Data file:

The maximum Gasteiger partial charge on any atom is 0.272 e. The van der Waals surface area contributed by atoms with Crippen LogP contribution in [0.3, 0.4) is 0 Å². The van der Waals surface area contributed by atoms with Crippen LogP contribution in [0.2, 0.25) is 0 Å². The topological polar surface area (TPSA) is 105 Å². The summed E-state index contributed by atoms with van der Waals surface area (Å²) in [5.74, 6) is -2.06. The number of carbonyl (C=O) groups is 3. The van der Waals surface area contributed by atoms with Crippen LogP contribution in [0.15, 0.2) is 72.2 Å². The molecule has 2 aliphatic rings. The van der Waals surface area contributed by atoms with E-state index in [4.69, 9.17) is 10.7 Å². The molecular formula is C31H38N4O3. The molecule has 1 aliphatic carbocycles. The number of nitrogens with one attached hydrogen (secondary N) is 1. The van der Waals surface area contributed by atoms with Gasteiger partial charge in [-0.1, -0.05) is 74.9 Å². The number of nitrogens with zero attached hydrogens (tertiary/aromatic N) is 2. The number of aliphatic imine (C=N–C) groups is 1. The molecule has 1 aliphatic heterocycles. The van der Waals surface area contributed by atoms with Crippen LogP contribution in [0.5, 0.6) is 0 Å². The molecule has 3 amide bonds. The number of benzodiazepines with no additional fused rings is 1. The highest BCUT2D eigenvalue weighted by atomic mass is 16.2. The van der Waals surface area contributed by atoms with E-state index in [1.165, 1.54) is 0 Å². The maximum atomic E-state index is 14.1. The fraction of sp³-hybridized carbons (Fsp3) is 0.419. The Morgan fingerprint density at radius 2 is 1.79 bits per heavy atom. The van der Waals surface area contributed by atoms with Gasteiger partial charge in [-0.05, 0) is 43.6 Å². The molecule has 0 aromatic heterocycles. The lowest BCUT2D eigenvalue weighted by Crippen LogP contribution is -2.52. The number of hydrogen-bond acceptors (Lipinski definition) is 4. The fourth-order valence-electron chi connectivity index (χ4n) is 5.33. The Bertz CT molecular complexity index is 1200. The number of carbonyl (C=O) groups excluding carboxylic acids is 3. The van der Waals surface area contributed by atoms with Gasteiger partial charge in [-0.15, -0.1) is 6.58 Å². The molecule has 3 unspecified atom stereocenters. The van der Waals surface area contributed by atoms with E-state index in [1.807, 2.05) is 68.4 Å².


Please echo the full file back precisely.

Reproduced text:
The maximum Gasteiger partial charge on any atom is 0.272 e. The van der Waals surface area contributed by atoms with Crippen LogP contribution in [0.3, 0.4) is 0 Å². The van der Waals surface area contributed by atoms with Crippen LogP contribution in [0.2, 0.25) is 0 Å². The topological polar surface area (TPSA) is 105 Å². The summed E-state index contributed by atoms with van der Waals surface area (Å²) in [5.74, 6) is -2.06. The number of carbonyl (C=O) groups is 3. The van der Waals surface area contributed by atoms with Crippen LogP contribution in [0.15, 0.2) is 72.2 Å². The molecule has 2 aliphatic rings. The van der Waals surface area contributed by atoms with E-state index in [4.69, 9.17) is 10.7 Å². The molecular formula is C31H38N4O3. The molecule has 1 aliphatic carbocycles. The number of nitrogens with one attached hydrogen (secondary N) is 1. The van der Waals surface area contributed by atoms with Gasteiger partial charge in [-0.1, -0.05) is 74.9 Å². The number of nitrogens with zero attached hydrogens (tertiary/aromatic N) is 2. The number of aliphatic imine (C=N–C) groups is 1. The molecule has 1 aliphatic heterocycles. The van der Waals surface area contributed by atoms with Crippen LogP contribution in [0.5, 0.6) is 0 Å². The molecule has 3 amide bonds. The number of benzodiazepines with no additional fused rings is 1. The highest BCUT2D eigenvalue weighted by atomic mass is 16.2. The van der Waals surface area contributed by atoms with E-state index in [1.165, 1.54) is 0 Å². The maximum atomic E-state index is 14.1. The fraction of sp³-hybridized carbons (Fsp3) is 0.419. The Morgan fingerprint density at radius 2 is 1.79 bits per heavy atom. The van der Waals surface area contributed by atoms with Gasteiger partial charge in [-0.05, 0) is 43.6 Å². The molecule has 0 aromatic heterocycles. The lowest BCUT2D eigenvalue weighted by Crippen LogP contribution is -2.52. The number of hydrogen-bond acceptors (Lipinski definition) is 4. The fourth-order valence-electron chi connectivity index (χ4n) is 5.33. The Bertz CT molecular complexity index is 1200. The number of carbonyl (C=O) groups excluding carboxylic acids is 3. The van der Waals surface area contributed by atoms with Gasteiger partial charge in [-0.15, -0.1) is 6.58 Å². The molecule has 3 unspecified atom stereocenters. The van der Waals surface area contributed by atoms with E-state index in [1.807, 2.05) is 68.4 Å².